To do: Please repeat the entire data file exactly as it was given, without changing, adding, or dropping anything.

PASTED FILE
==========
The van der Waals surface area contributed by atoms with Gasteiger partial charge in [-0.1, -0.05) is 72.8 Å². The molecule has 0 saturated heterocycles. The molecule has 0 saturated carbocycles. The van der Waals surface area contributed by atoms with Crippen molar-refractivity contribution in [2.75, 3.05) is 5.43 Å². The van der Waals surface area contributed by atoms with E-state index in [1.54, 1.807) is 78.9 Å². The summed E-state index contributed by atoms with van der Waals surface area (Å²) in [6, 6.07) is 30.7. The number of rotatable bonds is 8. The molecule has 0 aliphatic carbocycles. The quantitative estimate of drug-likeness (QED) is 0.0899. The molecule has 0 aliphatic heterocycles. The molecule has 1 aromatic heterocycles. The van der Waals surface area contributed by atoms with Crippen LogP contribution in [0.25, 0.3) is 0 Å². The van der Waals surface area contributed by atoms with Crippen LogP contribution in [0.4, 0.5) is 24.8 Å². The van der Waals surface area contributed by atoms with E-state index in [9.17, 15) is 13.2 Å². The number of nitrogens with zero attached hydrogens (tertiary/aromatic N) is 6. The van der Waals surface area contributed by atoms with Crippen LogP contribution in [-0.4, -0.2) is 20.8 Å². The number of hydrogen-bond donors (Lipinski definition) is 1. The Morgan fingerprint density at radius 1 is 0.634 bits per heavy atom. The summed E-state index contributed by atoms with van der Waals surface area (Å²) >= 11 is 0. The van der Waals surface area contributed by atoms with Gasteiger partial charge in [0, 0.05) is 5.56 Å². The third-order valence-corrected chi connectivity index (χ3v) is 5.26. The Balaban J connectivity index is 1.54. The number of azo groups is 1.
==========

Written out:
The van der Waals surface area contributed by atoms with Gasteiger partial charge in [-0.1, -0.05) is 72.8 Å². The molecule has 0 saturated heterocycles. The molecule has 0 saturated carbocycles. The van der Waals surface area contributed by atoms with Crippen molar-refractivity contribution in [2.75, 3.05) is 5.43 Å². The van der Waals surface area contributed by atoms with E-state index in [1.54, 1.807) is 78.9 Å². The summed E-state index contributed by atoms with van der Waals surface area (Å²) in [6, 6.07) is 30.7. The number of rotatable bonds is 8. The molecule has 0 aliphatic carbocycles. The quantitative estimate of drug-likeness (QED) is 0.0899. The molecule has 0 aliphatic heterocycles. The molecule has 1 aromatic heterocycles. The van der Waals surface area contributed by atoms with Crippen LogP contribution in [0.25, 0.3) is 0 Å². The van der Waals surface area contributed by atoms with Crippen LogP contribution in [0.4, 0.5) is 24.8 Å². The van der Waals surface area contributed by atoms with E-state index in [9.17, 15) is 13.2 Å². The number of nitrogens with zero attached hydrogens (tertiary/aromatic N) is 6. The van der Waals surface area contributed by atoms with Crippen LogP contribution in [-0.4, -0.2) is 20.8 Å². The number of hydrogen-bond donors (Lipinski definition) is 1. The Morgan fingerprint density at radius 1 is 0.634 bits per heavy atom. The summed E-state index contributed by atoms with van der Waals surface area (Å²) >= 11 is 0. The van der Waals surface area contributed by atoms with Gasteiger partial charge in [0, 0.05) is 5.56 Å². The third-order valence-corrected chi connectivity index (χ3v) is 5.26. The Balaban J connectivity index is 1.54. The number of azo groups is 1.